The red-finned blue-eye (Scaturiginichthys vermeilipinnis) is a tiny, critically endangered species of fish in the Pseudomugilidae family and the only species in its genus. The species was discovered in 1990. It is endemic to Central Queensland in Australia, where restricted to springs in Bush Heritage's Edgbaston Reserve. Here they live in shallow, slightly salty water that can vary from near freezing in the winter to 40 °C (104 °F) in the summer. It reaches up to 2.5 cm (1 in) in length and only males have red fins.
It is listed as Critically Endangered on the IUCN Red List, and as Endangered under Queensland's Nature Conservation Act 1992. In September 2012, the species was placed on the International Union for Conservation of Nature list of 100 most endangered species on the planet. It was originally found in seven springs in its small range in the Edgbaston Reserve, but only survives in three of these. Another three translocated populations exists in the reserve.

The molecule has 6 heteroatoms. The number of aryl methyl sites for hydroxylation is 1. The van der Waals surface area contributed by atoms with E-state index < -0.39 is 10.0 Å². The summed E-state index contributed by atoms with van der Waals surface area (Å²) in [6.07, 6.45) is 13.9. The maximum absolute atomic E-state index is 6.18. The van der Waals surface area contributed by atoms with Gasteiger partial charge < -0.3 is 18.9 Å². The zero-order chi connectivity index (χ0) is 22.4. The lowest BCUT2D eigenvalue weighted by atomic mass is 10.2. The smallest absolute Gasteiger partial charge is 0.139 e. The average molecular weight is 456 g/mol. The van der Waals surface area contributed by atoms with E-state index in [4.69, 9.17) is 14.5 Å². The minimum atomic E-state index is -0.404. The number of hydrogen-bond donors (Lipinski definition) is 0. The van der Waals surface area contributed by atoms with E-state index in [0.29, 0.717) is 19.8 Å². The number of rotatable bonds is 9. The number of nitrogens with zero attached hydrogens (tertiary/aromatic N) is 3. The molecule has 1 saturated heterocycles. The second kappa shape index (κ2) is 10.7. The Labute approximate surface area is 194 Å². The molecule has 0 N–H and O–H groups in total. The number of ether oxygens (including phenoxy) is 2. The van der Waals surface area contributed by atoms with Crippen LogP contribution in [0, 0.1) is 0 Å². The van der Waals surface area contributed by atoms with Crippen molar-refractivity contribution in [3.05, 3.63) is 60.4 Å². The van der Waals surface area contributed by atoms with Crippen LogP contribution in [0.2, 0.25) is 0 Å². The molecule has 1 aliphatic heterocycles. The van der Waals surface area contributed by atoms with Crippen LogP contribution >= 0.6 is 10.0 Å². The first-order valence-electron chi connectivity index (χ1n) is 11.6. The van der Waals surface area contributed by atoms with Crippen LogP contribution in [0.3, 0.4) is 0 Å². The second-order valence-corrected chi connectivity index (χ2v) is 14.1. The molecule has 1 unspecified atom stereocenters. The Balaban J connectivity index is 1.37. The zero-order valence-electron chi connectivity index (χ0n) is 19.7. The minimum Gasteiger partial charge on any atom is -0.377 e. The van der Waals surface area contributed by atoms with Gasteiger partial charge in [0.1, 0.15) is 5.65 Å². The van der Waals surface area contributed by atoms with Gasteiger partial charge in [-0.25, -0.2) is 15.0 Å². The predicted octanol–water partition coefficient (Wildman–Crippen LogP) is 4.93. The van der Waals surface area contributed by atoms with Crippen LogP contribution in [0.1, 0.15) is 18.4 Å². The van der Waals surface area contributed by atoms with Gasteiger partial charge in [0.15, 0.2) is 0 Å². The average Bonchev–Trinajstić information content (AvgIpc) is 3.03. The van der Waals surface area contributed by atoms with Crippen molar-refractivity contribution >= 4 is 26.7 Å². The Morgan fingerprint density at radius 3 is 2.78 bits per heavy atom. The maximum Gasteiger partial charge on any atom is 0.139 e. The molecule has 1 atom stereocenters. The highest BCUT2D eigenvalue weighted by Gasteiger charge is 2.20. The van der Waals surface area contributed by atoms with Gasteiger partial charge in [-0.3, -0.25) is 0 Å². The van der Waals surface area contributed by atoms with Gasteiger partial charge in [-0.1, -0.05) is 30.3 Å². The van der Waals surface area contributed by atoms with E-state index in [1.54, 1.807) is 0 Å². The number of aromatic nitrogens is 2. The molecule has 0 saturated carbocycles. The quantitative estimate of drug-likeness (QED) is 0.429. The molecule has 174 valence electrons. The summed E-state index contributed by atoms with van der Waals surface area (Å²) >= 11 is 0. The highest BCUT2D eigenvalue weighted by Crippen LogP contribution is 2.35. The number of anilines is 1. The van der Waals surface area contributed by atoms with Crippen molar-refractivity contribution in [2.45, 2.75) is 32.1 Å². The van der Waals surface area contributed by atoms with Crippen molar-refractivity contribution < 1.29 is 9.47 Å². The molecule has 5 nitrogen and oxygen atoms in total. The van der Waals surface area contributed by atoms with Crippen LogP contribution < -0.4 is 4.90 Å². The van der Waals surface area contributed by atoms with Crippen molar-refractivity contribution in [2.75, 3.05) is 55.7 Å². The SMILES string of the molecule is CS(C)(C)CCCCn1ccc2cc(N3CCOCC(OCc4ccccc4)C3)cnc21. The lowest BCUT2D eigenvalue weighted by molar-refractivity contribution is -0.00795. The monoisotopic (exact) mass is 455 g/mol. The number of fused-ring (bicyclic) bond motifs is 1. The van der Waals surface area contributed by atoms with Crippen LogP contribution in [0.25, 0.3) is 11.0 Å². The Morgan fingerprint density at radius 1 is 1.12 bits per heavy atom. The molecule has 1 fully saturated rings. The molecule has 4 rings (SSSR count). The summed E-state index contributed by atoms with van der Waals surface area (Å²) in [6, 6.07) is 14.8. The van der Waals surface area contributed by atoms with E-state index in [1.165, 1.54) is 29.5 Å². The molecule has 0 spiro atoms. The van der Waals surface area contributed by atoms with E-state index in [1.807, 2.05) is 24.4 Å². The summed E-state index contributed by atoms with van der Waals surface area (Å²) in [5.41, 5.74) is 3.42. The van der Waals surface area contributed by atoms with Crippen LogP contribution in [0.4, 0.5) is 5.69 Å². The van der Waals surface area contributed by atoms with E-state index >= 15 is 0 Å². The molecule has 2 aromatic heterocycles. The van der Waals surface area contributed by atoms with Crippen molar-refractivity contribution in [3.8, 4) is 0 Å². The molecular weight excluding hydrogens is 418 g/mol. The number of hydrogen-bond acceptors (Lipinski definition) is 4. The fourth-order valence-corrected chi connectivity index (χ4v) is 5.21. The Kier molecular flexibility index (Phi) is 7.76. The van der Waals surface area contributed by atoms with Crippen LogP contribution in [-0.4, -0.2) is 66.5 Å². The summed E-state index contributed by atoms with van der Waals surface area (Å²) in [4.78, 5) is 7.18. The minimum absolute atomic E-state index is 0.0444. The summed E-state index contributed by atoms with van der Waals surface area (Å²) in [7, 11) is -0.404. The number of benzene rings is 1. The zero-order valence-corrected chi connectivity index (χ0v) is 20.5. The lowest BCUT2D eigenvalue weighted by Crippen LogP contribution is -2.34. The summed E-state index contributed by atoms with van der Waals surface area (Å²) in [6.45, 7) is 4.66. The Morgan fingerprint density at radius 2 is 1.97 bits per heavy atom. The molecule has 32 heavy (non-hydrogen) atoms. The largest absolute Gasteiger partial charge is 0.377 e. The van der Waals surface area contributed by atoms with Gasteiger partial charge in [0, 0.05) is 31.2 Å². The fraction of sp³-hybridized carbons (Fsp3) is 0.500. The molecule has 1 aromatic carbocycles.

They are at risk from extinction due to competition and predation by the flourishing introduced eastern mosquitofish (Gambusia holbrooki), water extraction and habitat loss. An intensive conservation programme has been developed to save the species. The Edgbaston goby (Chlamydogobius squamigenus), 11 snail species, a small crustacean, a flatworm, a spider and a dragonfly are restricted to springs in the same reserve and also threatened.
- Wager, R. 1996. Scaturiginichthys vermeilipinnis. 2006 IUCN Red List of Threatened Species. Downloaded on 5 August 2007.
- Froese, Rainer and Pauly, Daniel, eds. (2012). "Scaturiginichthys vermeilipinnis" in FishBase. June 2012 version.
- Bridie Smith, Hope springs eternal for besieged blue-eye,' at Sydney Morning Herald, June 9, 2012.
- "Queensland fish on world's most endangered list". Sydney Morning Herald. Fairfax Media. 11 September 2012. Retrieved 11 September 2012.
- Bush Heritage (27 May 2016). Edgbaston. Retrieved 18 February 2017.
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